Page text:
Information concerning financial instruments (IFRS 9)
With the application of IFRS 9 (Financial Instruments) as of January 1, 2018, there have been changes affecting the classification of financial instruments as well as changes affecting the calculation of impairments of receivables.
For DB Group, the first-time application has had an impact within the framework of determining anticipated bad debts. In addition, all investments as well as all receivables which are sold on within the framework of factoring agreements will be classified “at fair value” in future.
a) Classification of financial assets
Within the framework of IFRS 9, the number of categories previously applicable under IAS 39 has been reduced from four to three. A distinction is still made as to whether the valuation effects from other comprehensive income are reclassified to the income statement or remain in shareholders’ equity.
Financial assets (€million)
Fair value (recog-
Fair value (not recog-
Amortized cost of
As of Dec 31, 2017
Reclassification of other investments
Reclassification of receivables
As of Jan 1, 2018
b) Measurement of financial assets
For the measurement of financial instruments, IFRS 9 specifies that expected losses are now recognized within the framework of risk provisioning.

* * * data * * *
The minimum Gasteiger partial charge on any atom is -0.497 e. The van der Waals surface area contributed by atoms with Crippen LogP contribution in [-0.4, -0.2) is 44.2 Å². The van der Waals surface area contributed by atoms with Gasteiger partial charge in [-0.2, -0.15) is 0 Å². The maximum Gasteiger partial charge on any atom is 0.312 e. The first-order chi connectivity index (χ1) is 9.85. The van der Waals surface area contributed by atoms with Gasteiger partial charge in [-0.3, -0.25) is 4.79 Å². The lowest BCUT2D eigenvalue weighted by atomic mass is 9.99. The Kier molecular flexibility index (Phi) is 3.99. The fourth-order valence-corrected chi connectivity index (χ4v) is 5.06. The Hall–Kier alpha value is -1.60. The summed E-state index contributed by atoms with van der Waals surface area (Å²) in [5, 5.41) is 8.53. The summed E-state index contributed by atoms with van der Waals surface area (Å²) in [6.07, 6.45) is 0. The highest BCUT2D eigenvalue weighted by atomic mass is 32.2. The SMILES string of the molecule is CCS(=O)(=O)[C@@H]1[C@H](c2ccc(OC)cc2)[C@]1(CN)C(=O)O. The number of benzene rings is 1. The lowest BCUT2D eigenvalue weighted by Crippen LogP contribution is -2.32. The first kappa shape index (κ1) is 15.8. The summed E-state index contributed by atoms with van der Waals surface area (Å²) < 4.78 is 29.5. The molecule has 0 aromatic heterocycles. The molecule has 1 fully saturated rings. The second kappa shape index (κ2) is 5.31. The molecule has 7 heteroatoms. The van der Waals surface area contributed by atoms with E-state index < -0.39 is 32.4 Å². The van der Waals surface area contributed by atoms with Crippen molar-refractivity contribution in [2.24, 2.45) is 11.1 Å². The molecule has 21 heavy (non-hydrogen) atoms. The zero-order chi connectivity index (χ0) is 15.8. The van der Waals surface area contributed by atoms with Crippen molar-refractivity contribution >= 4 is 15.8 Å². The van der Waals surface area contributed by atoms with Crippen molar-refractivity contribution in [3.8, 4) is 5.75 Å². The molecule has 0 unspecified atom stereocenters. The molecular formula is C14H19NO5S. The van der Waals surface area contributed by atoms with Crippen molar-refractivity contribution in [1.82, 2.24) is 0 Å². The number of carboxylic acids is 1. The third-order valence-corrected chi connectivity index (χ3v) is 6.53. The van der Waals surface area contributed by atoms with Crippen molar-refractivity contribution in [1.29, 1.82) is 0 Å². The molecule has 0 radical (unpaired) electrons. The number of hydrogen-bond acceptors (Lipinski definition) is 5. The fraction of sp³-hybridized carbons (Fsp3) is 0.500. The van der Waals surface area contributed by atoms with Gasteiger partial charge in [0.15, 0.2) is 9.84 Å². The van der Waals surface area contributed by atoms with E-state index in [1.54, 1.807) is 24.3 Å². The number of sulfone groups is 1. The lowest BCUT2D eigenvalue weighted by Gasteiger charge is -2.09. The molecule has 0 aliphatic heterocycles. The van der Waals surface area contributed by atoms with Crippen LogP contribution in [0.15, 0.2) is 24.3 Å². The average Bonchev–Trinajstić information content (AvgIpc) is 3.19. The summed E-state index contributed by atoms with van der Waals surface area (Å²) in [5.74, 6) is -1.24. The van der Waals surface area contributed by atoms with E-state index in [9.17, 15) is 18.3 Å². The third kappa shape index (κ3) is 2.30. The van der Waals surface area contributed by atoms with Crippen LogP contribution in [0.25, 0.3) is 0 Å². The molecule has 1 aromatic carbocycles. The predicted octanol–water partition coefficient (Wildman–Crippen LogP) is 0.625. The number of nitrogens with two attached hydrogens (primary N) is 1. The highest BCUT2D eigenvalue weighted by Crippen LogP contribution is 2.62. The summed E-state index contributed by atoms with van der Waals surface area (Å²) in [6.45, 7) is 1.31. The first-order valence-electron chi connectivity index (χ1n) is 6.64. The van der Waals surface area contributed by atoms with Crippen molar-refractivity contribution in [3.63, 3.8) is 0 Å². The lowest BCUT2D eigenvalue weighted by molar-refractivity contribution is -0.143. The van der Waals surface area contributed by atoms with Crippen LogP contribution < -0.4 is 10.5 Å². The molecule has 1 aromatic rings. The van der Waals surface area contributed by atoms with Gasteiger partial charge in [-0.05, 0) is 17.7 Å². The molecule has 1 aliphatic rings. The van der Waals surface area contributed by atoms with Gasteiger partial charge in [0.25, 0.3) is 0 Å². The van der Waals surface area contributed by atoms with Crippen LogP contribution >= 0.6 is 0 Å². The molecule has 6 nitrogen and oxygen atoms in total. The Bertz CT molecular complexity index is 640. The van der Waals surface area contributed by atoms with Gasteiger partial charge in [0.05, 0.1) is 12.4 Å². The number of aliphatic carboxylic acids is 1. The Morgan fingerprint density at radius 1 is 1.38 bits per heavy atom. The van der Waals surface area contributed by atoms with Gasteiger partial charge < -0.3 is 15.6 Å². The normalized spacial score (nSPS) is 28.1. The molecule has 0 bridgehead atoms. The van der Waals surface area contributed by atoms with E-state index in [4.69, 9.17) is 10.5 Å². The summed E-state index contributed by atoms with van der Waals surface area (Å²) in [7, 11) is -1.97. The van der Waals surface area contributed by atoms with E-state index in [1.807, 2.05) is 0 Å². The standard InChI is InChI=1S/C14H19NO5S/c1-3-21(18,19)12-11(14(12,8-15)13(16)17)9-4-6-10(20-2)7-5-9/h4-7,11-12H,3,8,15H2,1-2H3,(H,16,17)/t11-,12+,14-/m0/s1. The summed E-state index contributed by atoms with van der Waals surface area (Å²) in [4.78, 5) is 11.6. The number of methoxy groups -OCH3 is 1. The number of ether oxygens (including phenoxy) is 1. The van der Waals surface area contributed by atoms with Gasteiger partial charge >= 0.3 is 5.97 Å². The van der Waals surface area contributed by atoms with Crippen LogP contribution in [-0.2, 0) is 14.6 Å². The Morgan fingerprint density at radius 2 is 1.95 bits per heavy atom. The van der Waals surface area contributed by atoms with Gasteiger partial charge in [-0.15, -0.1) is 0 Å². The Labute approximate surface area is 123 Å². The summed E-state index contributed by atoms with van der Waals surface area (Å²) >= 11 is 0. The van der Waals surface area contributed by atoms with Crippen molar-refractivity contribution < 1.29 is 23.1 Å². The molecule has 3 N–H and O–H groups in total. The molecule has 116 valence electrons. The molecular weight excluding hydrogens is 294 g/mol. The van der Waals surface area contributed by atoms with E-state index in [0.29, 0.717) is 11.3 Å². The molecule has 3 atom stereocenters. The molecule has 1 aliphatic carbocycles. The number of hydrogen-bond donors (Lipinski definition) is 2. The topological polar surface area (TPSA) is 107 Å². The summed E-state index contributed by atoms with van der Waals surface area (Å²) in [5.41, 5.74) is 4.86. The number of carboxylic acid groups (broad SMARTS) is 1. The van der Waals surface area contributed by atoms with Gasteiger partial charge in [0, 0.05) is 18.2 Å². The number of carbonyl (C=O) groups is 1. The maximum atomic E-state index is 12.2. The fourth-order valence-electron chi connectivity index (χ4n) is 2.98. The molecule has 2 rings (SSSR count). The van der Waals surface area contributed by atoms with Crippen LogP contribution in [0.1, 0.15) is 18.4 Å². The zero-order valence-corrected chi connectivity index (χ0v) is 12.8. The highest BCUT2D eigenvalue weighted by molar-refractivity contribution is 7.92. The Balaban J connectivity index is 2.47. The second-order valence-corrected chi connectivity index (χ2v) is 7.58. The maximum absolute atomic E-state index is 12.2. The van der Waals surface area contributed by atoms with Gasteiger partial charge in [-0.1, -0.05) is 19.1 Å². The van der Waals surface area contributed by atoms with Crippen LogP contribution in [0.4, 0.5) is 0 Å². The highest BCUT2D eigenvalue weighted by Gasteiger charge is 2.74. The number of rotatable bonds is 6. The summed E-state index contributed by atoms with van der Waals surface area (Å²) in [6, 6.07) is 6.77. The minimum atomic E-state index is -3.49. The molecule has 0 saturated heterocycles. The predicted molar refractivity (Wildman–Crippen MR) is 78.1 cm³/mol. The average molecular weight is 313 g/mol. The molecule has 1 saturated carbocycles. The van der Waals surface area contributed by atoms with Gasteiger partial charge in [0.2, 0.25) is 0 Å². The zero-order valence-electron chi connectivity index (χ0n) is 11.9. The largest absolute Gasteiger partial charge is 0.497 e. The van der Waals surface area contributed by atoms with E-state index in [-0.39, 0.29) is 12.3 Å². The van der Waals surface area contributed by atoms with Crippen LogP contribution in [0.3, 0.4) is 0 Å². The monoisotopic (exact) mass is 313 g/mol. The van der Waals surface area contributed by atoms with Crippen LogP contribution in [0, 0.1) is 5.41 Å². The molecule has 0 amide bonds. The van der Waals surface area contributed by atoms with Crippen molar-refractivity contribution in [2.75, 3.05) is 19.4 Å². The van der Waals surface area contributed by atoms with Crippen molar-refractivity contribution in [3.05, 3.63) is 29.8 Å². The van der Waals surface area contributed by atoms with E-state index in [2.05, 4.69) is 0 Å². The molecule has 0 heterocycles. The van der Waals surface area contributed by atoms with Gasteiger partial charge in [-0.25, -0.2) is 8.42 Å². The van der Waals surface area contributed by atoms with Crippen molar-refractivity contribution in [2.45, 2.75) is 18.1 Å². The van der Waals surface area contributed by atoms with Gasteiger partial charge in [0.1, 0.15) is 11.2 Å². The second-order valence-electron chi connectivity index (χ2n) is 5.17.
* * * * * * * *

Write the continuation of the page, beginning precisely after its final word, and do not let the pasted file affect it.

For trade receivables, the expected credit losses were determined on a collective basis using an impairment matrix; these expected losses amounted to €19 million as of June 30, 2018.
For receivables from financing as well as other receivables, the expected impairment requirement for major items was also determined in relation to specific receivables. Risk provisioning of €5 million was created for this purpose as of June 30, 2018.
The change in the process of determining expected credit losses resulted in a one-off positive effect of €24 million in DB Group; this was disclosed separately in equity (see consolidated statement of changes in equity).
c) Hedge accounting
With regard to the recognition of hedges, there have been additions in the field of designation possibilities as well as a closer link between hedge accounting and risk management. There is also the need to implement extended accounting and measurement logic. In DB Group, this is relevant particularly for a differentiated treatment of the currency basis spreads which, under IFRS 9, will no longer be an element of the underlying of a hedge. Any resultant ineffectiveness is, where necessary, recognized in the income statement. With IFRS 9, the quantitative limits for the effectiveness test are no longer applicable.